# They cheated me. What are my options

1. Aug 25, 2010

In June I signed up for a martial arts class using my Chase BP credit card. The employee who signed me up told me there is a $150 sign up fee and$100 monthly charge if I decide to come 3 times a week and the days could be any three days of a week. I agreed to that. $150/month if I decide to come more than 3 days. So I gave my credit card and he signed me up. The owner comes in few minutes later and takes my CVV number. I sign papers and off I go to practice. There was no paper work that was given to me. Fast forward to August, I look through my old statements and find the initial charge to be$485 instead of $250 and two monthly charges of$150 instead of $100/month. Yes, I acknowledge the error on my side not to have been looking at activities on my card. I called Chase this morning to discuss my options and they suggested I talk with the merchant first and if the overcharge is still not returned I should file a complaint and dispute these charges. I read the reviews about this particular martial arts club: the owner seems to be notorious for cheating money out of people. I wish I had read them before signing up. I just don't understand why he had charged me such an exorbitant price. If the owner decides to return the overcharges and puts me on$100/month plan I'd gladly stay in his club. I don't know if the relationship will be different. But if he insists on keeping the money that he basically stole from me, what are my options?

If I choose to dispute these charges, what are the correct steps to take?

Thanks

2. Aug 25, 2010

### turbo

Chase gave you the correct advice. Talk to the merchant, and if he does not credit you for the over-charge, dispute the overcharged amount with Chase. They will withhold the disputed amount from future payments to the vendor.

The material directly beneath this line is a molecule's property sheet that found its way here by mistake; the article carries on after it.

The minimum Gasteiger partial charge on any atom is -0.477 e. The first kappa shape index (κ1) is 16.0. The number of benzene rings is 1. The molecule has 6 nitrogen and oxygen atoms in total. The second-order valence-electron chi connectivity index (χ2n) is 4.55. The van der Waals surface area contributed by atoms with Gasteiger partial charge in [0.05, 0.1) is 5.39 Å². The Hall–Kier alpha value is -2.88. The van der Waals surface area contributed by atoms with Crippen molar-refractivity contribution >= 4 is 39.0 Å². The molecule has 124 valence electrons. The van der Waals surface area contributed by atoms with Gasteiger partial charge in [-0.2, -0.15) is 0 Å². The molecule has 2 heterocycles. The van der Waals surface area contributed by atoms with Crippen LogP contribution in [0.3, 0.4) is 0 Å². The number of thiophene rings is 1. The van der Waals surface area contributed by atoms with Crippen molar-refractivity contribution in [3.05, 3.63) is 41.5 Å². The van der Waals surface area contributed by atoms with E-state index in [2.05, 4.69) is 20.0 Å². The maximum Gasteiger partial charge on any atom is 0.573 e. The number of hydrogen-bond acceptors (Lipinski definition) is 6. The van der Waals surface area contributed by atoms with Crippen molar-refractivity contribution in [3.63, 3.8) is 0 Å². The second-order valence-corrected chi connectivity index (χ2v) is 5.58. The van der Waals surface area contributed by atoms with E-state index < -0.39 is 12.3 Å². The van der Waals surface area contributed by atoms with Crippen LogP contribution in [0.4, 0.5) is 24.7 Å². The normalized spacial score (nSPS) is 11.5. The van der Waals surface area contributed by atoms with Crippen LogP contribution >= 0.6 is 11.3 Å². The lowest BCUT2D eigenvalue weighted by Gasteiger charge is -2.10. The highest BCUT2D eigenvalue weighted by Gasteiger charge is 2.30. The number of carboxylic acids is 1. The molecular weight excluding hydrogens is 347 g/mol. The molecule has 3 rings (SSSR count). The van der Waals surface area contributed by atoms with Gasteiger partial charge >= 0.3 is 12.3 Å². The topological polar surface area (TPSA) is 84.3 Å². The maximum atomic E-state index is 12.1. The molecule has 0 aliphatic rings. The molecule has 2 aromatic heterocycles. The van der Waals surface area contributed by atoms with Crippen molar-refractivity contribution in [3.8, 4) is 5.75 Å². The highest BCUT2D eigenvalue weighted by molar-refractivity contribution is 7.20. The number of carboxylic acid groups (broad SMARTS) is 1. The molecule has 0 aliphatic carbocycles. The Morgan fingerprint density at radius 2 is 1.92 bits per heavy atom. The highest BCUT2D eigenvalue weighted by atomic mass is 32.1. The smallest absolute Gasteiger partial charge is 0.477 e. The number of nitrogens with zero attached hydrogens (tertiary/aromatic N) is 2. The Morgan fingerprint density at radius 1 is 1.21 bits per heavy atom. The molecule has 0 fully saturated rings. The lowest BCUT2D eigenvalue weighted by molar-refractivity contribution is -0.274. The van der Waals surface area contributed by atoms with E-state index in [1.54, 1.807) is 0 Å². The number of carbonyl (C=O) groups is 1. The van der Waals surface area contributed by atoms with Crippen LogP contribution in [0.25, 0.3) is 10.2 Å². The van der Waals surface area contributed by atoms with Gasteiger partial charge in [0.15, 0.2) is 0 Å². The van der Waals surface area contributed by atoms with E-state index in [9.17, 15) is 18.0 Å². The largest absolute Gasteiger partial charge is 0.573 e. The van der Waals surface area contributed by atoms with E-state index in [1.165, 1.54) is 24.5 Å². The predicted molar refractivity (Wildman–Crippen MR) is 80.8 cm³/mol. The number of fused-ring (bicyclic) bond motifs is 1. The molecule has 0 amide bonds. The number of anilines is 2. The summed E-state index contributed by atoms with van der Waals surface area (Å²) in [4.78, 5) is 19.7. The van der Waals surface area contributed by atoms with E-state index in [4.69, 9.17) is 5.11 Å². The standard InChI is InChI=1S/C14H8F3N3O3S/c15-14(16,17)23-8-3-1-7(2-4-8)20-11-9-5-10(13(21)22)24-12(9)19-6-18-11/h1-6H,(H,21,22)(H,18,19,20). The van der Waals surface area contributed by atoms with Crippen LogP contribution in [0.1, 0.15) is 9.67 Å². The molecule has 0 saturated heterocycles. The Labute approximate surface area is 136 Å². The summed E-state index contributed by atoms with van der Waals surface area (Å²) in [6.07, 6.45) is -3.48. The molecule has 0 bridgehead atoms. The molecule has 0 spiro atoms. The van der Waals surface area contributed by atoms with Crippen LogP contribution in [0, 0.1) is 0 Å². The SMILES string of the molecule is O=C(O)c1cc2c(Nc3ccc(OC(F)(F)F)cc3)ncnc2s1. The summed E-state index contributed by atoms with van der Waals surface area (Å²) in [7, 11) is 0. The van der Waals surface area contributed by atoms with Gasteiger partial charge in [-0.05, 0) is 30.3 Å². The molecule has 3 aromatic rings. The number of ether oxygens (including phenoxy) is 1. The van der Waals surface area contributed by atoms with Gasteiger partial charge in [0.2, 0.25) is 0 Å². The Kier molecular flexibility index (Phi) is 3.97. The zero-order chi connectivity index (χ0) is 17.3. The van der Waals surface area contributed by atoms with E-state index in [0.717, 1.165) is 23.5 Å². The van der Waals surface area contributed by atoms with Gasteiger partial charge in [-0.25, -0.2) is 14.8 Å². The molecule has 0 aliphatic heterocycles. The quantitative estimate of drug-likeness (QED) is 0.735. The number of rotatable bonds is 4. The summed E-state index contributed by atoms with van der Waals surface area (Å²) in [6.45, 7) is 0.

This happened to me with a music store that gave me a great deal on an amp, but insisted on charging me up-front. Then the owner gave me constant excuses about how Fender was responsible for the delay. I contacted the local Fender sales rep, and he let me know that the owner of that store had not even ordered the amp that I paid for. I disputed the charge AND contacted the state attorney general, only to find dozens of complaints lodged against the creep. He finally screwed up when he tried pulling that crap on eBay, elevating his crime to wire-fraud and attracting the attention of the FBI. He did some time in federal prison for that, but got nailed again when he got out and tried cheating someone else on a deal regarding a vintage car.

Last edited: Aug 25, 2010
3. Aug 25, 2010

### Stratosphere

You would hope he learned his lesson the first time.

4. Aug 25, 2010

### zomgwtf